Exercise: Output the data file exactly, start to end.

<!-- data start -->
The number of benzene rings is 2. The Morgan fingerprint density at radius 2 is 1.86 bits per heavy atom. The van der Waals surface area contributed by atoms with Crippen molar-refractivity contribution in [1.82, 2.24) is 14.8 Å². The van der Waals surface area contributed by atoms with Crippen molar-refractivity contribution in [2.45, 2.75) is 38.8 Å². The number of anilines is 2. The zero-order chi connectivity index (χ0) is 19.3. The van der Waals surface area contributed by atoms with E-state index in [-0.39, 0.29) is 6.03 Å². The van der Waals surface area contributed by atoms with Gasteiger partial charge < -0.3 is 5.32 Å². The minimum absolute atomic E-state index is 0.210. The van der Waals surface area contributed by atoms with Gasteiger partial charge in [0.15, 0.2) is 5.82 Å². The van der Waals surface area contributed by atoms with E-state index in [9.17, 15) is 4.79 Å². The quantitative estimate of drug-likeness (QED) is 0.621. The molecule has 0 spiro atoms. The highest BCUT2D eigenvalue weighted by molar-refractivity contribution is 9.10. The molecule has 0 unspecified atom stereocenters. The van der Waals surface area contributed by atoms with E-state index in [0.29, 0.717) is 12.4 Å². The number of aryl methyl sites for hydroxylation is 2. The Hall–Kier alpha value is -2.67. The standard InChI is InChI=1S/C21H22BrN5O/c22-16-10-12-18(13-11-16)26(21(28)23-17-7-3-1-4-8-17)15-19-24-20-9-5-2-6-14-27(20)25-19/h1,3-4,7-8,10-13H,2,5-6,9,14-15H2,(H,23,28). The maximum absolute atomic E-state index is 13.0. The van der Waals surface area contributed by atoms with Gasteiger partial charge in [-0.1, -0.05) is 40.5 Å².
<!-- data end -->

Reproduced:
The number of benzene rings is 2. The Morgan fingerprint density at radius 2 is 1.86 bits per heavy atom. The van der Waals surface area contributed by atoms with Crippen molar-refractivity contribution in [1.82, 2.24) is 14.8 Å². The van der Waals surface area contributed by atoms with Crippen molar-refractivity contribution in [2.45, 2.75) is 38.8 Å². The number of anilines is 2. The zero-order chi connectivity index (χ0) is 19.3. The van der Waals surface area contributed by atoms with E-state index in [-0.39, 0.29) is 6.03 Å². The van der Waals surface area contributed by atoms with Gasteiger partial charge < -0.3 is 5.32 Å². The minimum absolute atomic E-state index is 0.210. The van der Waals surface area contributed by atoms with Gasteiger partial charge in [0.15, 0.2) is 5.82 Å². The van der Waals surface area contributed by atoms with E-state index in [9.17, 15) is 4.79 Å². The quantitative estimate of drug-likeness (QED) is 0.621. The molecule has 0 spiro atoms. The highest BCUT2D eigenvalue weighted by molar-refractivity contribution is 9.10. The molecule has 0 unspecified atom stereocenters. The van der Waals surface area contributed by atoms with E-state index in [0.29, 0.717) is 12.4 Å². The number of aryl methyl sites for hydroxylation is 2. The Hall–Kier alpha value is -2.67. The standard InChI is InChI=1S/C21H22BrN5O/c22-16-10-12-18(13-11-16)26(21(28)23-17-7-3-1-4-8-17)15-19-24-20-9-5-2-6-14-27(20)25-19/h1,3-4,7-8,10-13H,2,5-6,9,14-15H2,(H,23,28). The maximum absolute atomic E-state index is 13.0. The van der Waals surface area contributed by atoms with Gasteiger partial charge in [-0.1, -0.05) is 40.5 Å².